Ambition, charity push runners to take on Rock 'n' Roll Marathon
Posted April 11, 2015
Raleigh, N.C. — More than 8,000 runners will pound the pavement Sunday morning in the second Rock 'n' Roll Raleigh Marathon and Half Marathon presented by WRAL, and each one has a story.
Some participants are running to stay in shape, while others are running for a cause like the V Foundation, the race's charity partner.
Saturday morning, a few hundred of Sunday's racers stopped by the Raleigh Convention Center to stock up at the Health and Fitness Expo.
Carol Pearson said she's planning to run Sunday's half marathon with her daughter after training for the last four and a half months.
"I have lost 63 pounds, and I started doing 5k races and I wanted to do a half marathon," she said.
Former Miss North Carolina Adrienne Core is running with Team V to raise money for cancer research.
"It's an incredible feeling to know that you're running for something so much bigger than just you," she said. "I run for the V Foundation because of my dad. He was diagnosed with terminal cancer when I was 11 years old, and it was something he never let slow him down."
Team V has raised about $140,000 so far, with 100 percent going directly to cancer research. Team members have until April 30 to finish fundraising.
"Someone that's been taken from you, you can't do anything about," Core said. "It's out of our control. This is in our control. We can make a difference for cancer research."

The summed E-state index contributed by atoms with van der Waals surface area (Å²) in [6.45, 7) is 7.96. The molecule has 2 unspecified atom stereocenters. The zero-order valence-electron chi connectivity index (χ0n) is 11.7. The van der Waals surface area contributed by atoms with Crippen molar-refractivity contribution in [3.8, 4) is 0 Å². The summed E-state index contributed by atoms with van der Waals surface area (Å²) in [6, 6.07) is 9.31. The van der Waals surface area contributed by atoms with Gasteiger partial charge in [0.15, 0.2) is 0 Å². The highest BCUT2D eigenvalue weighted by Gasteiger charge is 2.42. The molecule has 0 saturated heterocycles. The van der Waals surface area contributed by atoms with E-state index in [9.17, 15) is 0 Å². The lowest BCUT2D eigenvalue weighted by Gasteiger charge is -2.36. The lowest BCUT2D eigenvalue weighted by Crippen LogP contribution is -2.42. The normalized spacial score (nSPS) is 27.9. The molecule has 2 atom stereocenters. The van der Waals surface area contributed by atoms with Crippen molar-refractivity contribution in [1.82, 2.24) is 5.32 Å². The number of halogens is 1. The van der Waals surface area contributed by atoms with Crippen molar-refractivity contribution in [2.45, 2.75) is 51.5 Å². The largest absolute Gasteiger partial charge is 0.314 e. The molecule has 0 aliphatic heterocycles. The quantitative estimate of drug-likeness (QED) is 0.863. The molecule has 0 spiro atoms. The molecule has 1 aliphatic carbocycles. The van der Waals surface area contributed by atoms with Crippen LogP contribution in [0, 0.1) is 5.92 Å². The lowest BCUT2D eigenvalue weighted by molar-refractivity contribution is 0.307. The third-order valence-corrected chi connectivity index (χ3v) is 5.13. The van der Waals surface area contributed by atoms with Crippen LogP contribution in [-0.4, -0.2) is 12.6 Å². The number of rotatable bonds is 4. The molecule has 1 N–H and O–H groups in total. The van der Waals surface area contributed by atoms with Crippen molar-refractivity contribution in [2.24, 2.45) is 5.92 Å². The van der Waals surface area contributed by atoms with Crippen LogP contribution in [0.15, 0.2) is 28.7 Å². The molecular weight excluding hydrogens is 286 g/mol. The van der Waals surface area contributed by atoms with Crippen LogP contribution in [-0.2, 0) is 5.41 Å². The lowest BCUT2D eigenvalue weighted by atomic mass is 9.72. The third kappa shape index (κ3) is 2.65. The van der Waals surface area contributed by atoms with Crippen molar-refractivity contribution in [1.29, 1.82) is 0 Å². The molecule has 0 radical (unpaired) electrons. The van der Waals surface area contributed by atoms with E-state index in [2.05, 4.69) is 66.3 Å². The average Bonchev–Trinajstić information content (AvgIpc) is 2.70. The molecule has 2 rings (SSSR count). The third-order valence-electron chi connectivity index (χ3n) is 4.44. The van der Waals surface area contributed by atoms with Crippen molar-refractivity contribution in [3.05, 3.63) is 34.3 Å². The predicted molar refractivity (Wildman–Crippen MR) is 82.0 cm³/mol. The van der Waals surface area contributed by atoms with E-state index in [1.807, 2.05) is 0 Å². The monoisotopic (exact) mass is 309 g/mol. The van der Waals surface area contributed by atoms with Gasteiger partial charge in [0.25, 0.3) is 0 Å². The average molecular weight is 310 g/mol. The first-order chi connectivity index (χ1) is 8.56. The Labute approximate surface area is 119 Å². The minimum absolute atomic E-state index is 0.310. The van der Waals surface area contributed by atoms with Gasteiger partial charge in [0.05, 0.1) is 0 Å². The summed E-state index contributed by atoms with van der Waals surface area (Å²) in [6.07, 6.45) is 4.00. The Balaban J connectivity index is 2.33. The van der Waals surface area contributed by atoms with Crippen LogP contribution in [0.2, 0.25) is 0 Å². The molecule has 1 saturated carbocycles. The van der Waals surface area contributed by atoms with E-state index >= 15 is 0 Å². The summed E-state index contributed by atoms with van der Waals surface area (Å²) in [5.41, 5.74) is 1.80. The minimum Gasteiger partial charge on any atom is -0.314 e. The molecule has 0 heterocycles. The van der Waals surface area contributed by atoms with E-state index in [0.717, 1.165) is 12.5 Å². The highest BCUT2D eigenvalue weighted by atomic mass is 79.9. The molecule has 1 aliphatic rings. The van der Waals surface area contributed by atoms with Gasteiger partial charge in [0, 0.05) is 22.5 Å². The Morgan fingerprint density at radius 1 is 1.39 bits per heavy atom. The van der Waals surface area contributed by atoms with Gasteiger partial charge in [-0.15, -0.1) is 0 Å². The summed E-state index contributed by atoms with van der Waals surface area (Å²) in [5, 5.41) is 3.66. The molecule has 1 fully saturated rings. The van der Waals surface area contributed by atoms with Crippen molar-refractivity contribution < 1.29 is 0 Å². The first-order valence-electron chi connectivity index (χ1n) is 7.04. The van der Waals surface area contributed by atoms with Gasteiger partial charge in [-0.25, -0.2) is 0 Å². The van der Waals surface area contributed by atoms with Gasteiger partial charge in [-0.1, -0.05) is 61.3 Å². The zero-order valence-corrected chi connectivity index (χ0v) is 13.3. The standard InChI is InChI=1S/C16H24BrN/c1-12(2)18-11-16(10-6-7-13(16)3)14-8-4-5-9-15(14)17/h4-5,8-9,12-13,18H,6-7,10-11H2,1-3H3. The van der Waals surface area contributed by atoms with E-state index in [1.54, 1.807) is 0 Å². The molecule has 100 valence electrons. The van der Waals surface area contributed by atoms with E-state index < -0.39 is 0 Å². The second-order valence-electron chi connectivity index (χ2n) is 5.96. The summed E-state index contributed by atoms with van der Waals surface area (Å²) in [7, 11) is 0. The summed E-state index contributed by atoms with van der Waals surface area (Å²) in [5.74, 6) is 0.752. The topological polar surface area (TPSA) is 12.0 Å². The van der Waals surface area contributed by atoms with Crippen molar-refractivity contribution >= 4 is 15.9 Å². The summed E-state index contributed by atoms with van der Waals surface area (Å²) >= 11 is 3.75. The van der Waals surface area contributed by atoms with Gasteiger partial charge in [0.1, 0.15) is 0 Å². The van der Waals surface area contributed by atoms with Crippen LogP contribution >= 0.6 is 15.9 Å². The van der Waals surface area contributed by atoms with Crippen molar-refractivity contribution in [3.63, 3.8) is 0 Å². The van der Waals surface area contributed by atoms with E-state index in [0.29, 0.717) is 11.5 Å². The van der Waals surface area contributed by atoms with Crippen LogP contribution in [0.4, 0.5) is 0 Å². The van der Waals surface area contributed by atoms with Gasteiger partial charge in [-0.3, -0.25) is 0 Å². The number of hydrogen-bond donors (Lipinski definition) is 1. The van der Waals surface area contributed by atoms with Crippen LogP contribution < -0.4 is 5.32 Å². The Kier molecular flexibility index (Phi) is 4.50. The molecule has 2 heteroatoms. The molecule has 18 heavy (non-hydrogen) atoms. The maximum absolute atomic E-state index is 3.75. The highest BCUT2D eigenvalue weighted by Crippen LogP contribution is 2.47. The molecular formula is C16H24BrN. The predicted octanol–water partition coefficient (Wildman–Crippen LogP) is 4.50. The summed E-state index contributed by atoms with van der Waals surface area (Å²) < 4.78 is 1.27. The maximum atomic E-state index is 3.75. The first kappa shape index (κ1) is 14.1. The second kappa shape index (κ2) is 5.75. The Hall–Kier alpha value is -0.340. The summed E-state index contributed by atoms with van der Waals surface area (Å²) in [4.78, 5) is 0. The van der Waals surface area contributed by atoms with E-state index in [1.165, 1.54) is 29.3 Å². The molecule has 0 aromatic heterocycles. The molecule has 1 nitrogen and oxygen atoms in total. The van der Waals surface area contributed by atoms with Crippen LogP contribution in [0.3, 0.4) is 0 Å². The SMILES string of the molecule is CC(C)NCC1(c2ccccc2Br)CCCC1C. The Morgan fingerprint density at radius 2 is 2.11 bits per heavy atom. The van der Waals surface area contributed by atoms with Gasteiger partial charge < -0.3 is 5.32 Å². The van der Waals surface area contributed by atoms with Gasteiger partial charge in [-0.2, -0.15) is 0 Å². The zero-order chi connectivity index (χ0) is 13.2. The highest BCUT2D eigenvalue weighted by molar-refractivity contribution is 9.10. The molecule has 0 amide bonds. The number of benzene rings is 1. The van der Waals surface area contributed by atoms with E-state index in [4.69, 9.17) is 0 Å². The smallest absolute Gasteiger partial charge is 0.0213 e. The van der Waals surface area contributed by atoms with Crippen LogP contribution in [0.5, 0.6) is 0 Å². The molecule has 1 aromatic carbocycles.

Nicole Guernsey says training for the race helped her push herself.
"I've never done a half marathon, so I decided to sign up just to do one," she said.
Felipe Flores says he and his friends have challenged each other to complete the race.
"Today is my birthday, so it's another way to remind myself that I'm young and I can still do lots of things," the 38-year-old said.
Larry Willis came to Raleigh to complete his goal of running a half marathon in all 50 states. While in town, he's also visiting his nephew.
"I'm also running for Meg, who is a mom who lived outside of Richmond who was killed by a drunk driver on a morning run," Willis said. "So part of what we do is run for people who can't."
Runners from all 50 states and 10 countries are expected to participate in Sunday's two races, which start on South Salisbury Street at West Davie Street in downtown Raleigh and finish on Fayetteville Street at East Davie Street.
After the race, runners will be treated to a street party and concert by Smash Mouth.
Race route will redirect Sunday traffic
The event will have a major impact on traffic for non-runners Sunday morning. From 6 a.m. until about 2 p.m., the race closes much of downtown Raleigh, parts of Hillsborough Street, Western Boulevard and Avent Ferry Road and major portions of North Carolina State University's Centennial Campus.